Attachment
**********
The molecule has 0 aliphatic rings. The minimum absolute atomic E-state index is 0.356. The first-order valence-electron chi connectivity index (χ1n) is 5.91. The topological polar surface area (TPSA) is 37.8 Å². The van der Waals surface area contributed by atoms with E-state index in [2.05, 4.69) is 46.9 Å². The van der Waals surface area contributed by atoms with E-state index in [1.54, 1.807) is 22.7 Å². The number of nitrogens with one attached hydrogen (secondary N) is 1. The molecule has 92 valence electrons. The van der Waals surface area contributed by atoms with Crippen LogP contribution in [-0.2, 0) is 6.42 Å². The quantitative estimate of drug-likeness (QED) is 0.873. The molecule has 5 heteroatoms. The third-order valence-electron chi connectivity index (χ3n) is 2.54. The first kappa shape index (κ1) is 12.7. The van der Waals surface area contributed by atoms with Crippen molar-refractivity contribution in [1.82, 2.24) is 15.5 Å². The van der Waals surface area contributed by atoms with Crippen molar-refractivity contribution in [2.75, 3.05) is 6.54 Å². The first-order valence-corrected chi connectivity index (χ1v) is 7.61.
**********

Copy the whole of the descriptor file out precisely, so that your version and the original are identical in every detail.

The molecule has 0 aliphatic rings. The minimum absolute atomic E-state index is 0.356. The first-order valence-electron chi connectivity index (χ1n) is 5.91. The topological polar surface area (TPSA) is 37.8 Å². The van der Waals surface area contributed by atoms with E-state index in [2.05, 4.69) is 46.9 Å². The van der Waals surface area contributed by atoms with E-state index in [1.54, 1.807) is 22.7 Å². The number of nitrogens with one attached hydrogen (secondary N) is 1. The molecule has 92 valence electrons. The van der Waals surface area contributed by atoms with Crippen LogP contribution in [-0.2, 0) is 6.42 Å². The quantitative estimate of drug-likeness (QED) is 0.873. The molecule has 5 heteroatoms. The third-order valence-electron chi connectivity index (χ3n) is 2.54. The first kappa shape index (κ1) is 12.7. The van der Waals surface area contributed by atoms with Crippen molar-refractivity contribution in [1.82, 2.24) is 15.5 Å². The van der Waals surface area contributed by atoms with Crippen molar-refractivity contribution in [2.75, 3.05) is 6.54 Å². The first-order valence-corrected chi connectivity index (χ1v) is 7.61.